Oman Drydock Company (ODC), a member of ASYAD Group — the government’s logistics development arm — is targeting a roughly 40 per cent jump in traffic to its world-class ship repair and maintenance yard at Duqm on the Sultanate’s Wusta coast. From around 80 vessels presently calling for repairs and dry-docking per annum, ODC plans to ramp up this figure to 110 calls in 2018, rising to 130 ships in 2019, the company’s chief executive officer, Stephan Aumann (pictured), said.
In remarks to the Observer, Aumann added that efforts to grow the yard’s order-book are being pursued in parallel with a broader strategy that aims to offer a full-fledged and wholesome “service portfolio” to its expanding customer base.
“Our goal is to complete our portfolio of service offerings to meet all of the requirements and expectations of our customers,” said the CEO. “To this end, we are encouraging the manufacturers of, say, ship engines, generators and other parts of the main engine room, to set up workshops in our yard here in Duqm. This will make us less dependent on external workshops and service providers, such as those based in Dubai, which incur costs in time delays and logistics. By having workshops on site, we will have the flexibility to meet the requirements of our customers.”
According to Aumann, a complete service portfolio is targeted to be substantially in place by the third quarter of 2018 — a goal that is also key to attracting greater numbers of ships to the yard for repairs and maintenance.
“Upon the completion of our service portfolio, we would be in a far better position to attract more customers, as well as fulfil our ambition to position ODC as a one-stop ship repair destination. We are using the ‘chicken-and-egg’ argument to encourage the main vendors of engine room parts to set up their service facilities here in Duqm through joint ventures and cooperative arrangements,” the CEO said, noting that investments in these workshops will come primarily from private entrepreneurs.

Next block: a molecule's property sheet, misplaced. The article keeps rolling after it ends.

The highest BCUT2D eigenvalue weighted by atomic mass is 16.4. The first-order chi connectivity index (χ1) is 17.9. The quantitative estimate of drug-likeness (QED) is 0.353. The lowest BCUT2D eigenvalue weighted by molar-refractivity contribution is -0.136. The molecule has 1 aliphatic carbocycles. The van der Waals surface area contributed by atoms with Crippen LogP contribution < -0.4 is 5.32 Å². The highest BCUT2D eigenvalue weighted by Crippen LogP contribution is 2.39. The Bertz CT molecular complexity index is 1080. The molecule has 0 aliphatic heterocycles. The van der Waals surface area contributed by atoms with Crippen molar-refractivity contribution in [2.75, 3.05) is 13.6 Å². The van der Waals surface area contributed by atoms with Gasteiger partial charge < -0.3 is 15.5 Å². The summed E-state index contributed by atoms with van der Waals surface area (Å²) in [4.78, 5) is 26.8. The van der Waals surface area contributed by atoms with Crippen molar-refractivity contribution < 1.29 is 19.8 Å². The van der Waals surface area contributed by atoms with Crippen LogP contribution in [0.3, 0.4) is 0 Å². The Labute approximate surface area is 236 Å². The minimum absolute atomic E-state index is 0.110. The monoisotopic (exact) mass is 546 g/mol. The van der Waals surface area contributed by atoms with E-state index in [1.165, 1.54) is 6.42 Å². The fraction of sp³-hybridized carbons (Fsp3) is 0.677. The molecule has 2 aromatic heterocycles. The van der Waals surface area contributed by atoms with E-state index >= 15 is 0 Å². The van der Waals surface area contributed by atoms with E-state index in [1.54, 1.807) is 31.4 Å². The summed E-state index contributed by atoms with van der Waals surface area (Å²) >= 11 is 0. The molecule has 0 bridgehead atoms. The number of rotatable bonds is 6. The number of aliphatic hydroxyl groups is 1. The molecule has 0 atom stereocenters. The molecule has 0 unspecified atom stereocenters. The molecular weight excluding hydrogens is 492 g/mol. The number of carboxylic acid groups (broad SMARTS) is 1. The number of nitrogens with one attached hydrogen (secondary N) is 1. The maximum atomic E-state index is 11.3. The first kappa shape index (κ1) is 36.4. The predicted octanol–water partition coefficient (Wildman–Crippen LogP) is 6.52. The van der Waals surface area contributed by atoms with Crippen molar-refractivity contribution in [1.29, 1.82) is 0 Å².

The drive to augment ODC’s service capabilities comes as the yard is on track to welcoming sometime next year its 600th vessel since it was soft-launched in 2011. Quite aptly, the 600th ship will likely be an Omani flagged vessel belonging to the wholly government owned Oman Shipping Company, also part of ASYAD Group.
Aumann is also upbeat about ODC’s business and growth objectives for 2018.
“There are a lot targets we aim to achieve in 2018,” he said. “We want to increase the number of ships coming into the yard, boost our sales and marketing activities, explore other business streams to increase our revenues, and review our procedures and processes in order to become more efficient and productive. Our broader goal is to improve the bottom-line as well. We want to achieve all of these objectives substantially by the middle or third quarter of 2018.”
Also on the table is a proposal to acquire a floating dock, although the timing for the investment is yet to be finalised, said Aumann.
The Duqm Naval Dockyard, the newly launched JV between ODC and Britain’s Babcock International Group, also has a floating dock outlined in its business plans, he explained, noting that the JV would have more reason to make the investment given the floating dock’s suitability in the repair and maintenance of naval vessels.